With the increasing popularity of big data, real-time data streaming platforms are also seeing increased traction. The two most popular real-time streaming platforms, Apache Storm and Apache Spark, however, can get confusing for new users.
In this blog, we have provided a comparison of Apache Storm vs. Spark considering various parameters, to help users understand the similarities and differences between both that can help them in making better-informed decisions. Before starting with the Apache Storm vs. Spark comparison, let’s get a basic understanding of each technology.
Understanding Apache Storm vs. Spark
Let’s begin with the fundamentals of Apache Storm vs. Spark.
Apache Storm is an open-source, fault-tolerable stream processing system used for real-time data processing.
Apache Spark is an open-source lightning-fast general-purpose cluster computing framework.
Feature comparison of Apache Storm vs. Spark
Now let’s have a feature-by-feature comparison of Apache Storm vs. Spark to get a better understanding of both the technologies.
1. Processing Model
Storm: Apache Storm supports true stream micro-batch processing through the core Storm layer.
Spark: Spark supports batch processing, and Spark streaming is a wrapper over Spark batch processing.
Storm: It uses ZeroMQ, Netty framework for messaging.
Spark: It uses Akka, Netty framework for messaging.
4. Programming language
Storm: Apache Storm supports Java, Scala, and Clojure.
Spark: Apache Spark supports lesser languages than Storm. It has support for only Java and Scala.
Storm: Apache Storm provides a wide range of primitives. These primitives perform tuple level processing at intervals. With semantics, aggregation over messages is possible. For Example, Left join, right join, and inner join.
Spark: Apache Spark provides two varieties of operators. The first is the stream transformation operators. These operators transform one DStream into another. The second operator type is the output operator. The output operators write information on the external system.
Also Read: Apache Spark Tutorial For Beginners
7. Fault tolerance
Both frameworks are similar in fault-tolerance.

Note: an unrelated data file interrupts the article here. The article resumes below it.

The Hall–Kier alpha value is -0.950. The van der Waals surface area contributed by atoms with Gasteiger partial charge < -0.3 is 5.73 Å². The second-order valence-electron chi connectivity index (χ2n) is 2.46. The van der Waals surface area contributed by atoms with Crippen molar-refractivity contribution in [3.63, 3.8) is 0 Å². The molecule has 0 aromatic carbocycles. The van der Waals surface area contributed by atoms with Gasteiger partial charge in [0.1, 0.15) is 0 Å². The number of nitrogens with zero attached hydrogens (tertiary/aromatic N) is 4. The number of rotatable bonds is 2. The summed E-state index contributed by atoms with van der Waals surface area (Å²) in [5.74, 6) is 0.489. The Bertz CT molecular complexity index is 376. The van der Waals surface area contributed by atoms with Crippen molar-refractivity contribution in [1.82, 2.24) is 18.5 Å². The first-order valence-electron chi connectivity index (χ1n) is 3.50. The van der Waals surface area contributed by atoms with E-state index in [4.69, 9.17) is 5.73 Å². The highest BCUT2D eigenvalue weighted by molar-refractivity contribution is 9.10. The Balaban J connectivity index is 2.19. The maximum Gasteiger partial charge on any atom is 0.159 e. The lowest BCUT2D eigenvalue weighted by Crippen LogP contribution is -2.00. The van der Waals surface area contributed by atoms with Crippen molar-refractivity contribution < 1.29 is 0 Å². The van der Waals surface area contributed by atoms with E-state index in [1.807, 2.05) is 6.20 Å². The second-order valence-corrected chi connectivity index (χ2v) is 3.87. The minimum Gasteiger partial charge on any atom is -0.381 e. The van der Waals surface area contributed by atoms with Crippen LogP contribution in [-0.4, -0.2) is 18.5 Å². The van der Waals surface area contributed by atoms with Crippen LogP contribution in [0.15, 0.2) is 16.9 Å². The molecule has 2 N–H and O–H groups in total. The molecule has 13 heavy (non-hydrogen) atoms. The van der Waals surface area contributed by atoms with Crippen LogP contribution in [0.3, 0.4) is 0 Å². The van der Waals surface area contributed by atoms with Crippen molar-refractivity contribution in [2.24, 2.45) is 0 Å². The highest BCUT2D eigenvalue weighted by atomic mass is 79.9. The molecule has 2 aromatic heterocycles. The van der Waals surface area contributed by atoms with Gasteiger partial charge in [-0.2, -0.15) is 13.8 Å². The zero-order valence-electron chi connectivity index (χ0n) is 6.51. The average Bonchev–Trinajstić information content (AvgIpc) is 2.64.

Storm: The supervisor process restarts automatically when a process fails. The state management is managed by Zookeeper in Apache Storm.
Spark: In Spark, if a process fails, the work is restarted through its standalone process manager or Mesos and Yarn.
Storm: Storm provides low latency with fewer constraints.
Spark: Spark has higher latency as compared to Storm.
Storm: Storm has a lower throughput as compared to Spark as it serves only 10k records per node per sec.
Spark: Spark, on the other hand, has a high throughput and serves 100k records per node per sec.
Storm: The source of stream processing in Storm is Spout.
Spark: Spark uses HDFS as the source for stream processing.
Storm: Apache Storm uses Apache Ambari for monitoring.
Spark: It supports basic monitoring using Ganglia.
12. Ease of operability
Storm: Storm can get tricky with installation and deployment. It is dependent on the Zookeeper cluster to coordinate with other clusters, store states, and statistics.
Spark: It, itself, is the basic framework for Spark streaming. Spark clusters can be easily maintained on YARN.
13. Message level failure handling
Storm: Apache Storm supports three message processing guarantees.
- At least once
- At most once
- Exactly once
Spark: Apache Spark streaming supports only one message processing handle – at least once.
Storm: Apache Storm allows the configuration of initial parallelism at various topology levels. It also supports dynamic rebalancing.
Spark: Apache Spark community is currently developing dynamic scaling.
Storm: Storm uses the MapState persistence technique.
Spark: Spark uses per RDD persistence technique.
Storm: A large number of big corporations are running Storm, pushing the boundaries for performance and scale.
Spark: Apache Spark streaming is a developing community and is thus limited in expertise when compared to Storm.
Must Read: Apache Storm Overview
After comparing Apache Storm vs. Spark, we can conclude that both have their own sets of pros and cons. Apache Storm is an excellent solution for real-time stream processing but can prove to be complex for developers. Similarly, Apache Spark can help with multiple processing problems, such as batch processing, stream processing, and iterative processing, but there are issues with high latency. However, both of these prove to be excellent big data streaming solutions.
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